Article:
Autumn begins to be inferred

By millinery of the cloud

Or deeper color in the shawl

That wraps the everlasting hill.

 

The eye begins its avarice

A meditation chastens speech

Some Dyer of a distant tree

Resumes his gaudy industry.

 

Conclusion is the course of All

At most to be perennial

And then elude stability

Recalls to immortality.

 

~ Emily Dickinson, from Poems by Emily Dickinson, Volume 2

 

"Olvasó nő az erdőben" ("Reading Woman in the Forest") by Benczúr Gyula, 1875

“Olvasó nő az erdőben” (“Reading Woman in the Forest”) by Benczúr Gyula, 1875

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End of Summer

An agitation of the air,

A perturbation of the light

Admonished me the unloved year

Would turn on its hinge that night.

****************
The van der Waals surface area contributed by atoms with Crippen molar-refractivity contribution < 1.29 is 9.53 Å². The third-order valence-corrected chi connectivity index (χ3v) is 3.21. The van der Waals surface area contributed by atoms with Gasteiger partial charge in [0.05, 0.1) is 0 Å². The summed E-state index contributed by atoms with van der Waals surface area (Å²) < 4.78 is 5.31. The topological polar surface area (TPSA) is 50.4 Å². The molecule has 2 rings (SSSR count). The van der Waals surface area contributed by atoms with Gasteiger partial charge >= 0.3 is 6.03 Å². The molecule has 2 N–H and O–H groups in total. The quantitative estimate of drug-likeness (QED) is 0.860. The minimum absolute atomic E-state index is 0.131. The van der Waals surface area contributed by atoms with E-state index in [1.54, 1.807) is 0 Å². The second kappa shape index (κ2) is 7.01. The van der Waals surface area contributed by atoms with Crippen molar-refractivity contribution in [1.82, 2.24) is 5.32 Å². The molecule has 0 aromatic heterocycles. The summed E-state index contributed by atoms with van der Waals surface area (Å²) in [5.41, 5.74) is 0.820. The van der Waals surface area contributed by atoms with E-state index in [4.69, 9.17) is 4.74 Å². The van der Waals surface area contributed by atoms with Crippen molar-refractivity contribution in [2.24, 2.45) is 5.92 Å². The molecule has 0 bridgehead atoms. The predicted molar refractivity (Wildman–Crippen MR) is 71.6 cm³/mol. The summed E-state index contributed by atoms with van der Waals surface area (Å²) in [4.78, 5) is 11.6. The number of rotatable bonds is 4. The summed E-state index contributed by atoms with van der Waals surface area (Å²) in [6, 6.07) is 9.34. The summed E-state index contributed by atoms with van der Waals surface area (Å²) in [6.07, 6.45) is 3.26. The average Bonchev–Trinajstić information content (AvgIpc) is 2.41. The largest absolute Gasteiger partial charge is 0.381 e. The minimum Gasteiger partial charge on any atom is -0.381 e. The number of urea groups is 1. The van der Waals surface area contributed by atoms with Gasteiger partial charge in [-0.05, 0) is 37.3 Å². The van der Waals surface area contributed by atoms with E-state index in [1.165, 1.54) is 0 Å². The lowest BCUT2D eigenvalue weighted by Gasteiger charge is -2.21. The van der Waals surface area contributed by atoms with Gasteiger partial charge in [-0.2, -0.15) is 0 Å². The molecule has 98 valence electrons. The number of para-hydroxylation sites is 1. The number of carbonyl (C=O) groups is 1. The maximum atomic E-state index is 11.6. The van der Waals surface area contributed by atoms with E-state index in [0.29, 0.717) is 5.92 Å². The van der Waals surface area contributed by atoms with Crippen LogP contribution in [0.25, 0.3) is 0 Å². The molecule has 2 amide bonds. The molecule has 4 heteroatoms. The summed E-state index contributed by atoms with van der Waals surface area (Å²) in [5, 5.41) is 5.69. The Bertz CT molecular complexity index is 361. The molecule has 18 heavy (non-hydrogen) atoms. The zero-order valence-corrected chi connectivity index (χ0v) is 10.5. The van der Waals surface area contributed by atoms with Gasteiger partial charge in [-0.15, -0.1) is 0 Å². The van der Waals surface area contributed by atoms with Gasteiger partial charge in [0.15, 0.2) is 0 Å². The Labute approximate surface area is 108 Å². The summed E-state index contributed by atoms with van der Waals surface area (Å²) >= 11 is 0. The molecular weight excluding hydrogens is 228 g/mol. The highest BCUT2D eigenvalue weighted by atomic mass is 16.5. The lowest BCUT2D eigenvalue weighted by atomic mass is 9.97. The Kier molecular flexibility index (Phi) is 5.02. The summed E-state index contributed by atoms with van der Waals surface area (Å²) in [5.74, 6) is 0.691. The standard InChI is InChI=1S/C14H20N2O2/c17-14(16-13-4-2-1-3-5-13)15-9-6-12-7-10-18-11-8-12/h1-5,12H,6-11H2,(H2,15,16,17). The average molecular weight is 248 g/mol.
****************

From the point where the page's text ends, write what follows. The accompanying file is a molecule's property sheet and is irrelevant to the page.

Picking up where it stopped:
I stood in the disenchanted field

Amid the stubble and the stones,

Amazed, while a small worm lisped to me

The song of my marrow-bones.

 

Blue poured into summer blue,

A hawk broke from his cloudless tower,

The roof of the silo blazed, and I knew

That part of my life was over.

 

Already the iron door of the north

Clangs open: birds, leaves, snows

Order their populations forth,

And a cruel wind blows.

 

~ Stanley Kunitz

 

"Summer at Shinnecock Hills" by William Merritt Chase, 1891

“Summer at Shinnecock Hills” by William Merritt Chase, 1891

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When you are already here

you appear to be only

a name that tells of you

whether you are present or not

 

and for now it seems as though

you are still summer

still the high familiar

endless summer

yet with a glint

of bronze in the chill mornings

and the late yellow petals

of the mullein fluttering

on the stalks that lean

over their broken

shadows across the cracked ground

 

but they all know

that you have come

the seed heads of the sage

the whispering birds

with nowhere to hide you

to keep you for later

 

you

who fly with them

 

you who are neither

before nor after

you who arrive

with blue plums

that have fallen through the night